by Rob Crawford

18:23 PM, 1st July 2015, About 7 years ago

Further to my last, do Aqua B conduct a "risk assessment" or are they doing "tests", the later is not a legal requirement. If you are expecting landlords to fund the later then I would not be surprised if some do not take up your offer.

by Anon 44

18:34 PM, 1st July 2015, About 7 years ago

Reply to the comment left by "Rob Crawford" at "01/07/2015 - 18:23":

They're carrying out the risk assessments in line with the legislation to ensure that we as agents, and our landlords, are compliant. Our terms of business do state that LLs agree to comply with all relevant legislation. Fortunately we have the email from this particular LL stating she will neither comply with the legislation or sign the disclaimer as a record that she has declined our offer to assist her with compliance.
Where do you draw the line? Do you refuse to manage the property if LLs won't agree?
Thanks for your comments Rob

by Rob Crawford

18:47 PM, 1st July 2015, About 7 years ago

Reply to the comment left by "Scott 44 " at "01/07/2015 - 18:34":

Contractually under your terms of business the landlord is required to comply. If you ignore this what else within the ToB will not be complied with? Ignoring it may also undermine the whole agreement. It's a difficult one as obviously one needs the business. You probably need to apply a business risk approach and maybe include a response from your insurance company conclusion. Ride with it and suffer the consequences if anything happens or ditch the landlord! I do my own checks annually during one of my routine visits so no major expense for me or my landlords, most properties fail the hot water check so I adjust it for compliance to find at my next visit that the temp has been reduced, as considered too hot by the tenant, ha!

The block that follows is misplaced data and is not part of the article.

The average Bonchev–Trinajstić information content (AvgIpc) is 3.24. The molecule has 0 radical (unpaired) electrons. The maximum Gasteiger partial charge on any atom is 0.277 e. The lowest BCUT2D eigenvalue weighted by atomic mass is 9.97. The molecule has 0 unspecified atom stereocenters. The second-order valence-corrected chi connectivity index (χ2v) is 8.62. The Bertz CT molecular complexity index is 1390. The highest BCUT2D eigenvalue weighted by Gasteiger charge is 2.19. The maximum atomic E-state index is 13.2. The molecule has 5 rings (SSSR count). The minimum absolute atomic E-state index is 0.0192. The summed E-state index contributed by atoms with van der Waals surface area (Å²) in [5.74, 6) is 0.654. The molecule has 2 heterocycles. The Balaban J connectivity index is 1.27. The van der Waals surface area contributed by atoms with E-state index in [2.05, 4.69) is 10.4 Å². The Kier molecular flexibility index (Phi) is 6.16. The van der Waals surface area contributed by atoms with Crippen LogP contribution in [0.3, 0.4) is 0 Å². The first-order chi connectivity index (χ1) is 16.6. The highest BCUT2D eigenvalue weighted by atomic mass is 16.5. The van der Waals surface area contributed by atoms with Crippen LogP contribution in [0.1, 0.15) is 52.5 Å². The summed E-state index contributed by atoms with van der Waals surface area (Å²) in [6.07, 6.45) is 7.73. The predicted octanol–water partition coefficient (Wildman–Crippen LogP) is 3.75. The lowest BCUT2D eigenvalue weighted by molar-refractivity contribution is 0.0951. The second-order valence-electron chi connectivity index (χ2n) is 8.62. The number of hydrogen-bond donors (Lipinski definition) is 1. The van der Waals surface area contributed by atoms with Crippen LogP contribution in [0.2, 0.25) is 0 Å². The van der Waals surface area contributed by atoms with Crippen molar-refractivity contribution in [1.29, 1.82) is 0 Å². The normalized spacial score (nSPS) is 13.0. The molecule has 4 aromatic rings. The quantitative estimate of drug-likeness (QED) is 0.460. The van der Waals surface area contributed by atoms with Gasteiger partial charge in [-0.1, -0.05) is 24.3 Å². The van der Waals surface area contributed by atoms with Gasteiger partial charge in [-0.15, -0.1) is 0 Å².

by John Walker

13:01 PM, 2nd July 2015, About 7 years ago

All of my letting properties are fitted with 'closed' hot water systems and cold water supplied directly from the mains. I have therefore decided as a risk assessment that the risk is negligible. Does anyone consider this is a negligent position to adopt?

by Michael Barnes

15:15 PM, 2nd July 2015, About 7 years ago

Reply to the comment left by "John Walker" at "02/07/2015 - 13:01":

Provided you have determined that there is no pipework that does not get a regular flow (eg plumbing for washing machine with no washing machine fitted), then it sounds reasonable to me.

Bear in mind that I am not an expert, just a landlord trying to make an honest living.

by Anon 44

16:22 PM, 3rd July 2015, About 7 years ago

Thanks Rob, really appreciate your input.

by Jireh Homes

16:41 PM, 3rd July 2015, About 7 years ago

Reply to the comment left by "John Walker" at "02/07/2015 - 13:01":

John - whilst not understanding the term "closed" hot water, the risks still have to be assessed and documented, which is all the legislation requires. The issue is not type of system, but the operation and controls applied. Hence the need for the Assessor to be competent. Allan

by Alex Sammut - ISAC UK Ltd

13:58 PM, 6th July 2015, About 7 years ago

Reply to the comment left by "John Walker" at "02/07/2015 - 13:01":

John, Are your saying that your hot water system does not:

Produce water that could sit in the temperature range of 20-45 degrees
Produce any aerosol at all as you have no physical outlets i.e. taps, showers etc
Or potentially have higher risk groups exposed to such aerosols?

If that is the case then you are probably correct. However, the likelihood is your system, regardless of how it heats the water has all three of these elements and thus a risk assessment should be carried out that is suitable and sufficient.

Ultimately the risk may be low (if you have a combi boiler for instance) but there is still a requirement to have suitable controls measures and a written scheme (no matter how basic) for each of your properties.